Stop babbling on the phone and start helping your sales teams win

In my years of working in the CI field, I’ve found that I was frequently responding to sales teams who needed “critical” help to win competitive sales deals. If you are a CI analyst, I’m sure you are aware of this scenario: you’re working on a research project and you are called off of it to support a sales team. The sales team is up against a competitor and they need to know what to do. So you put your research project aside and you help the account team gather information, and then you go back to your work. The next day it’s a different account team who needs something just a little bit different, so you set your research aside again and help them gather information. It’s a constantly interrupt-driven process.

But I’ve found that you can defray most of these “911 calls” if you make a certain set of information available to your field. Many times the “critical” help they need is just in where to find things. In essence, help them know the most commonly requested sets of information about your competitors, and you’ll get interrupted far fewer times.

The question is, what is the “right” set of information? The world of CI is vast and there are lots of different things to know about a competitor, but here are my suggested “Items to Know” that will empower the sales teams to effectively compete in most situations:

  1. Know your competitor’s products or services. It sounds basic, but I was often surprised by calls from sales teams who didn’t know the basic description of what the competitor was offering. But it makes sense—many companies spend a lot of time training sales teams on their own products, but relatively very little time on the competitor products. If you can let your field know at least what the competitor’s product or service is, what it looks like, and the high-level description of it, it puts them in a better place to understand what they are up against.
  2. Know your competitor’s positioning strategy. Again, sales teams are frequently provided guidance on how to position their own product. What they get less of is how the competitor is going to position and attack. Marketing will often tell the sales teams all the wonderful things to say about their own products. But don’t leave your sales teams blindsided by forgetting to tell them the objections your competitor is going to raise, and how to handle those objections. Also make sure your sales teams know how the competitor positions themselves and how to effectively deposition the competition.
  3. Know the major areas of cost for your competitor. In the early stages of a deal, the sales teams most likely don’t need your competitor’s full price list. What they need to know are the major components of cost: Is service included? What are the major options to the competitor product? What does your own product include that might not be included on the competitors? This will help address the “…but your product costs twice as much as your competitor’s product…” argument. Yes, it costs twice as much, but it includes two times as many features which are all extra-cost options for the competitor.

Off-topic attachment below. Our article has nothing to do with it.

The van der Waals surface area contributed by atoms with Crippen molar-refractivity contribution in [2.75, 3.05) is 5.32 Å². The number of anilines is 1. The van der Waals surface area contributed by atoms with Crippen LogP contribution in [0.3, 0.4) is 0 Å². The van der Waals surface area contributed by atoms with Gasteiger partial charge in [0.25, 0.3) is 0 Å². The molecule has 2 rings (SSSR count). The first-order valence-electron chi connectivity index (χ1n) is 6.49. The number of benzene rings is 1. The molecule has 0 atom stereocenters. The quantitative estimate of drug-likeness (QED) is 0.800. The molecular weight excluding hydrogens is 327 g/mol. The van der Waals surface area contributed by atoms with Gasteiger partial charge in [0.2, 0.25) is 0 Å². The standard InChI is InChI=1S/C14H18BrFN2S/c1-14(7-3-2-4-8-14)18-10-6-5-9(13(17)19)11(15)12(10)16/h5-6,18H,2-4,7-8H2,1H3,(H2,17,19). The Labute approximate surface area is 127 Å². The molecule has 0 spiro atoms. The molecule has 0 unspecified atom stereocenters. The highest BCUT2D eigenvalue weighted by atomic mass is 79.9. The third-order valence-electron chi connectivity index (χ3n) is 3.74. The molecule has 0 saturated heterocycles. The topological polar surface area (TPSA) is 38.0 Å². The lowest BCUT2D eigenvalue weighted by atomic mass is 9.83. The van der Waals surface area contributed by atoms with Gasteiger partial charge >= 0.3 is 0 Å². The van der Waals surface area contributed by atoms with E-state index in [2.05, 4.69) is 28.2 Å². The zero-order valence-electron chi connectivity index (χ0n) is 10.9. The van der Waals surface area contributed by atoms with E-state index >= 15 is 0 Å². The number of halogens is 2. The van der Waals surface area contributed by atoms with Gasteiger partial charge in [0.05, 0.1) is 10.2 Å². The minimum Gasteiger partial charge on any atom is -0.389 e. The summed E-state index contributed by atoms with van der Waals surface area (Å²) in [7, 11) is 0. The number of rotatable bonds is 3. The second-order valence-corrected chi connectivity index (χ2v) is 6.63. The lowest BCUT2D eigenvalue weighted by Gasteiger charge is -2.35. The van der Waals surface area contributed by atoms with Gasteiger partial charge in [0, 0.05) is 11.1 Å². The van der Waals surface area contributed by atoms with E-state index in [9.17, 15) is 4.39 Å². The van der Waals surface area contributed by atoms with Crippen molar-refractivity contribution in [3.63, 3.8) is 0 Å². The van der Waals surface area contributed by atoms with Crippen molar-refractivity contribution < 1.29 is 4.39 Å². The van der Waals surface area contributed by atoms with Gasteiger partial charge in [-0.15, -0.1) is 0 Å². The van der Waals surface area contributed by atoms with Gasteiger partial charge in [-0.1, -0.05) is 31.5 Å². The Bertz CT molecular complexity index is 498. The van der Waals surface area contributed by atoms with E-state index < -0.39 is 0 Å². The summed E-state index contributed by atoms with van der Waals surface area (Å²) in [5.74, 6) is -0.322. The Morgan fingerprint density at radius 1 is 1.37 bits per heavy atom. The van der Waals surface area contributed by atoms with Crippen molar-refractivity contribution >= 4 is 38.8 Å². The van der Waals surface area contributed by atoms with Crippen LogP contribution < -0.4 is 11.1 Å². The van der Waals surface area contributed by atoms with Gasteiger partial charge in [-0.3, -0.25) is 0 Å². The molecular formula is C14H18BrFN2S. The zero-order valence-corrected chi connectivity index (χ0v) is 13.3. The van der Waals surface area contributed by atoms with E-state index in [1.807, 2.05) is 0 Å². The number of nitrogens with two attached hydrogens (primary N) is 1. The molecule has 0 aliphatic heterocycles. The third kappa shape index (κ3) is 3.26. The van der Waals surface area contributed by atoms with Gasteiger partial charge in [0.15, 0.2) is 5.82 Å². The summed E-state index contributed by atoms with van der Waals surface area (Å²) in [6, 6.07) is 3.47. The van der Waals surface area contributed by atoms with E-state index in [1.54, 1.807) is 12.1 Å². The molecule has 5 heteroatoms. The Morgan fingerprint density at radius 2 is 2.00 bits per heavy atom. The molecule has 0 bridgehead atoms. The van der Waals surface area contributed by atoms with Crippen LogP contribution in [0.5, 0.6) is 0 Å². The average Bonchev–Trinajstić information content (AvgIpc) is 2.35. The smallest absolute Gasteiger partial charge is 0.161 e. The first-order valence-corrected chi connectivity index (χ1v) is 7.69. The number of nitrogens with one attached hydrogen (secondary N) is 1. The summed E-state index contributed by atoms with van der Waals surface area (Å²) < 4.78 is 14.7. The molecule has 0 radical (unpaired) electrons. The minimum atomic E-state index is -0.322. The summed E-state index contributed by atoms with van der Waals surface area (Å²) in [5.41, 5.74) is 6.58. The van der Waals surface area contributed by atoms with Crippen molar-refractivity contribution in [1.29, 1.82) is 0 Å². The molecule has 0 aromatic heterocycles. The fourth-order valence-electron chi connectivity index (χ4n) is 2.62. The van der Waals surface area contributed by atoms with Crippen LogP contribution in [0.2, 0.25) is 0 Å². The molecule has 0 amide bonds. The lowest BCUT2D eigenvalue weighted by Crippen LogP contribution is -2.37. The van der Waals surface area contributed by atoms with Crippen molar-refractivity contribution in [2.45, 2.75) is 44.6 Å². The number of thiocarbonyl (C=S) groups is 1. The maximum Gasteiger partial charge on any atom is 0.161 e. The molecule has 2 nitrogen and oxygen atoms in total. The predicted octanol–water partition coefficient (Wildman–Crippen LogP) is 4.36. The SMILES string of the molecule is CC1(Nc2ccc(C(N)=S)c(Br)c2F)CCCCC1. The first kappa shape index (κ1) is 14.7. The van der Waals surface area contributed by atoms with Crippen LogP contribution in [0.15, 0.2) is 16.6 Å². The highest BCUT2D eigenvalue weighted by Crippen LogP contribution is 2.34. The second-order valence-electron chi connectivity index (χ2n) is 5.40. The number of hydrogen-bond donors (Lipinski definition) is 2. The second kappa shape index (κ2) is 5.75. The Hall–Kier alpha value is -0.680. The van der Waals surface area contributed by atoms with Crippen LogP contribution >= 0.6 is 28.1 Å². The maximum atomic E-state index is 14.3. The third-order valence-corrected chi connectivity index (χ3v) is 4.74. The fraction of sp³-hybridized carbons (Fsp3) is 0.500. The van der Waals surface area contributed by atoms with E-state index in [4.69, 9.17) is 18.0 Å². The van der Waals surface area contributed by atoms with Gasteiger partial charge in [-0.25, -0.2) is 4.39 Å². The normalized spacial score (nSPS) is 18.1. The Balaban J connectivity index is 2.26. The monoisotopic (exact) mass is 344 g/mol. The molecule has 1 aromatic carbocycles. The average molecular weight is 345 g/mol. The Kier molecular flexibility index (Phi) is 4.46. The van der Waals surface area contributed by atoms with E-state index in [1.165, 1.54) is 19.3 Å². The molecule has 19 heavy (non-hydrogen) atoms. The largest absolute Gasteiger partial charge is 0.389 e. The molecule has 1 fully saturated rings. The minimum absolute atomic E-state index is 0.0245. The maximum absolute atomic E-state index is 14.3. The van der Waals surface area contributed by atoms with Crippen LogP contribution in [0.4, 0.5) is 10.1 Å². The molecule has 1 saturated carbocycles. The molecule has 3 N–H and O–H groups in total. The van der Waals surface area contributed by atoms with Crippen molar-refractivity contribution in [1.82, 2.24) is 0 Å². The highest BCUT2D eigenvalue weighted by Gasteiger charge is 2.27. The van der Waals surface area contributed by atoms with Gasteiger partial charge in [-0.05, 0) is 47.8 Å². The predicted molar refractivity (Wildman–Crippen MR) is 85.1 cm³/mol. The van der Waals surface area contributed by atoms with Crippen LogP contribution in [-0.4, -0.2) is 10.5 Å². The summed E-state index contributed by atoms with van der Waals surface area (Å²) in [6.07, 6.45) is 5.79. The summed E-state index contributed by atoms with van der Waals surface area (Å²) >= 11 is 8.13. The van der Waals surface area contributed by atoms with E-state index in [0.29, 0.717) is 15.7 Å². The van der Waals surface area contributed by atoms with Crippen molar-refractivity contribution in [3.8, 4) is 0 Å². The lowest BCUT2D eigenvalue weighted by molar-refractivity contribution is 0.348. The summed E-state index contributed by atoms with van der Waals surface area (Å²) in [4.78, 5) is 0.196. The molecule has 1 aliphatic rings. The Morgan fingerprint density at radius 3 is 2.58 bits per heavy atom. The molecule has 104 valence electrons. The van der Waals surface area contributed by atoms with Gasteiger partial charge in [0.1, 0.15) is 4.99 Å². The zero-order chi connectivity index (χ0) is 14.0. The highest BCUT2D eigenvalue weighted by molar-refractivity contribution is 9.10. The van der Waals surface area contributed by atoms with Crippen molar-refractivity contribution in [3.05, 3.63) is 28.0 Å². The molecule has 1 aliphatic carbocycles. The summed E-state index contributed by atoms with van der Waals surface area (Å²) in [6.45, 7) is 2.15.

4. Know how to compare the product or services. Sure, you can give your sales teams the competitor data sheets. But then you are requiring them to spend time building their own comparisons rather than spending time on the customer. It will be better if you allow them to see those things side-by-side with your own products, and let them know what areas to highlight. And you can go beyond the data sheets too. Consider the things that your customer is going to make a decision on—it might not be a feature of the product, but instead might be a quality of the company: the service and support mechanisms, locality, experience of employees, etc.
  5. Know where to get other information. Who are the experts that can be referenced regarding competitors, or where does the sales team find other documentation? This could be a Sharepoint site, an Intranet site, or an e-mail alias. Make sure the account teams know all the resources that exist for them. Sometimes they call you as a CI analyst because your phone number is the only one in their address book.

If you can have this information readily available to your sales teams before they approach the customer, your phone will be ringing far less. Unless you like answering the phone, then by all means leave them searching for information.